Thank you very, very much, Halsey, Congressman Pete McCloskey, Congress. man Al Bell, Congressman Mineta, Ev Younger, Mayor Hayes, Paul Mariani, Ron James, and, of course, my old and very dear friend, Dave Packard, distinguished guests, ladies and gentlemen:
I have always enjoyed the company of Americans who are working to bring more jobs and greater prosperity to our country, and that's why I am especially pleased and very happy to be with you here in San Jose today.
One of my greatest responsibilities as President has been the task of revitalizing our economy. In meeting that challenge, I place full confidence in the ability of our free enterprise system, and you have shown that that kind of faith is fully justified here in San Jose. On your own, with your own enterprise, your own initiative, you have established an international business park that is expected to create millions and millions of dollars in new revenue for this area and provide as many as 12,000 jobs in the forthcoming years.
The new Foreign Trade Zone within the park will also strengthen our participation in the international market. And I wish you the very, very best of luck with your international park, as well as your trade zone. I congratulate wholeheartedly the members of the Chamber of Commerce on your new office building, and thank you all for making my job a little bit easier.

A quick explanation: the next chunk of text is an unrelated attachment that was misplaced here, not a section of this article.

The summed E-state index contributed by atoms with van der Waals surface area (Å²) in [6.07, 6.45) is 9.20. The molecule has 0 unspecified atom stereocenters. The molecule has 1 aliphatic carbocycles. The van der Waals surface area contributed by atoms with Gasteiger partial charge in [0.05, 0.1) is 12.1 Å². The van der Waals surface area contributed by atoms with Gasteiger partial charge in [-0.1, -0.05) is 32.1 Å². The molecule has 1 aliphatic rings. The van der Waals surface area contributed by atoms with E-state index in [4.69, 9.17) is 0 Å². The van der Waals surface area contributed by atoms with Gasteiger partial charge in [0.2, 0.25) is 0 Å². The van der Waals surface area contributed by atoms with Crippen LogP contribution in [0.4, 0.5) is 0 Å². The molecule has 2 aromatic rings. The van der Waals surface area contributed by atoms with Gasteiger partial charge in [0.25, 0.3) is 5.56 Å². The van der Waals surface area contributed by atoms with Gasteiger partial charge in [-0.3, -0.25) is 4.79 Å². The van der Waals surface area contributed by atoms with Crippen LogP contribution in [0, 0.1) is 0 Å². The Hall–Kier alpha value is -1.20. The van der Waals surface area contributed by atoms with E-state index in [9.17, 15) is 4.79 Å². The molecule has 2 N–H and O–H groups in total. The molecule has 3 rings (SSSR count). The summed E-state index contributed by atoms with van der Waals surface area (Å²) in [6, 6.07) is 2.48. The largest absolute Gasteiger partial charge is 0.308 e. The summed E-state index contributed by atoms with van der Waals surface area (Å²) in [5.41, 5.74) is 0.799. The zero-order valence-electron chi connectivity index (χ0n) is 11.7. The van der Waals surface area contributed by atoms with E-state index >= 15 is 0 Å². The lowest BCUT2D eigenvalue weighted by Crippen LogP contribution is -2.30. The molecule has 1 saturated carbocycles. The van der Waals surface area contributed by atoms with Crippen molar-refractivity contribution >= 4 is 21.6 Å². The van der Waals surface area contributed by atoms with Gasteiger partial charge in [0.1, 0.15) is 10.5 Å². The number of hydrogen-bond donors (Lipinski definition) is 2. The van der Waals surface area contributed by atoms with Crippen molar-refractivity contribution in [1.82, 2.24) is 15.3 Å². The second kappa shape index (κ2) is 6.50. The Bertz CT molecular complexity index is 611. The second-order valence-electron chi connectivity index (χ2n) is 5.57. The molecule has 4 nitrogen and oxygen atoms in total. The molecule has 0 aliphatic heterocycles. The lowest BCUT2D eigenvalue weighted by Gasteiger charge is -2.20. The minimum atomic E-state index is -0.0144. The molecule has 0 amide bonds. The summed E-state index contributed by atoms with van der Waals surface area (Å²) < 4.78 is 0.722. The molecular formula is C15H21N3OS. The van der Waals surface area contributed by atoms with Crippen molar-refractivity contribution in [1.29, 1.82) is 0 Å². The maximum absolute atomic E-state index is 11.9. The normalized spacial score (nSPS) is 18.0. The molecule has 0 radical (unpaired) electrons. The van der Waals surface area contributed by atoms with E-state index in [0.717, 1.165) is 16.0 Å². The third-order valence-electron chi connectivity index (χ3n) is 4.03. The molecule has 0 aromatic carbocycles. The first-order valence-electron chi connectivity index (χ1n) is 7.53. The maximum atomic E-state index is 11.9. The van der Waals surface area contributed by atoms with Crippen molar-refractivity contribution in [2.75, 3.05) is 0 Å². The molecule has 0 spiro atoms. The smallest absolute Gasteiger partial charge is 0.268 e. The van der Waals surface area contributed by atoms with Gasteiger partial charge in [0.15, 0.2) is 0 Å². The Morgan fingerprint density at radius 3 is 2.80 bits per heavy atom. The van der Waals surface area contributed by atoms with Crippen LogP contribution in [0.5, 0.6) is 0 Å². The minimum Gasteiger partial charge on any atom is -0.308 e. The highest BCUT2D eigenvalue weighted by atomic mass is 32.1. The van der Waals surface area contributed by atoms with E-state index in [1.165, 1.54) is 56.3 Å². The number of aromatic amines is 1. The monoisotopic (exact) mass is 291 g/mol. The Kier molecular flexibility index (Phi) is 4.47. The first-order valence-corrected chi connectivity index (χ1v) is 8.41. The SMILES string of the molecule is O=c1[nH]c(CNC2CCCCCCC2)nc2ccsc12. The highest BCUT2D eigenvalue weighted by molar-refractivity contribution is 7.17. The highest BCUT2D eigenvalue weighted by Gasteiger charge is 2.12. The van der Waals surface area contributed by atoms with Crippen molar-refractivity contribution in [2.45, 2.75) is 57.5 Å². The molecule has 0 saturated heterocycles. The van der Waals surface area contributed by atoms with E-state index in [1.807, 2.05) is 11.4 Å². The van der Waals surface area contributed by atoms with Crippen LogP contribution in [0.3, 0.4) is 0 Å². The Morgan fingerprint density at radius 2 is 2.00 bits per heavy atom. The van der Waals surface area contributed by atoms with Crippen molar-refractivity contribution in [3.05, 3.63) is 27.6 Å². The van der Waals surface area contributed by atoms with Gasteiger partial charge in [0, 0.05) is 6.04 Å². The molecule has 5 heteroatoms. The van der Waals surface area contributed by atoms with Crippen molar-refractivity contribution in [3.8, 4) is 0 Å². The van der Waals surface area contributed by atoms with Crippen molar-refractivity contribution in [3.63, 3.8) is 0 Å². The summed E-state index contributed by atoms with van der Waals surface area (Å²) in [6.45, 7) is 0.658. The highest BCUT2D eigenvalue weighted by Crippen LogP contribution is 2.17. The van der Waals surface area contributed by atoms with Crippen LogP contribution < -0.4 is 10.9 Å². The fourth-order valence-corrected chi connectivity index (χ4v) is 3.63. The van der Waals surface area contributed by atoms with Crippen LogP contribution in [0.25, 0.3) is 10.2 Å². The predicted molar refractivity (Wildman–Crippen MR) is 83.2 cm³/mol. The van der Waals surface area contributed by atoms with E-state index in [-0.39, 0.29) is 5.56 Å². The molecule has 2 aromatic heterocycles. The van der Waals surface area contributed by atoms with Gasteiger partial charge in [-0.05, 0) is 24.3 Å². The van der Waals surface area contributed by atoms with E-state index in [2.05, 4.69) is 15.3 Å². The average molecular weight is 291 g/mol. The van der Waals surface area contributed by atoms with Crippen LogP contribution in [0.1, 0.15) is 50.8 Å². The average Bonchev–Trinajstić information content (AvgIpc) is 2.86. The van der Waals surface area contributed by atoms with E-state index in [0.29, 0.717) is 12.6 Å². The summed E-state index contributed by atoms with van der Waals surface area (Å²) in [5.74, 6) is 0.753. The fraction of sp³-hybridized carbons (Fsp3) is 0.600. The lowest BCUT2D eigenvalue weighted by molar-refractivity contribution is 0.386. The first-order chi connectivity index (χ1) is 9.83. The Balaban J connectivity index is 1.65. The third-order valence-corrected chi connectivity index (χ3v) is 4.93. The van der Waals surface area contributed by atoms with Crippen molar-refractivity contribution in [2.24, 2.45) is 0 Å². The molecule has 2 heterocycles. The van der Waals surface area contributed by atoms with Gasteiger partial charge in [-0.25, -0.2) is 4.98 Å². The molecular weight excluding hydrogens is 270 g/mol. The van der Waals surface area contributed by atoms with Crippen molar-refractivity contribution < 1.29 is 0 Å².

Your economic future looks very bright in a city with all this talent and all this energy. I see optimism actually spreading all over our country.
It was not always so, as you will find if you refresh your memories. Just 21 months ago America's prosperity and economic strength were seriously threatened by a chilling combination of recession as well as inflation. Some of America's leading economists and politicians thought it best, for example, to impose wage and price controls to deal with the economic difficulties that we were experiencing. Others insisted that we spend massive amounts of Federal dollars to stimulate the economy.
Despite the danger, of course, of feeding an always dangerous inflation, I decided the way to real recovery and enduring prosperity in America was not through government quick fixes. We have tried those in the past. We know they haven't worked and we knew they wouldn't work in 1975 or 1976.
I had faith that America would work its way out of its economic difficulties rather than trying to spend its way out of its difficulties. I proposed, and the Congress accepted, a major tax cut for individuals and tax incentives for business expansion and job production so that we could get the great American free enterprise system working at full speed.
We also began a comprehensive effort to restore the confidence of the American people in themselves, in their government, and in their own future. This effort was absolutely essential to restoring the economic confidence of the consumer--of course, a very key element in the progress we had to make.
These policies, as we look back, have been very, very successful. America today is in the midst of a strong and surging economic recovery, and we should be very proud of that progress.
The real gross national product rose during the first quarter--January, February, March of this year--at an annual rate of 8½ percent--far, far above the most optimistic predictions. In dollars and cents, that means the value of America's output of goods and services rose at an annual rate of almost $200 billion.
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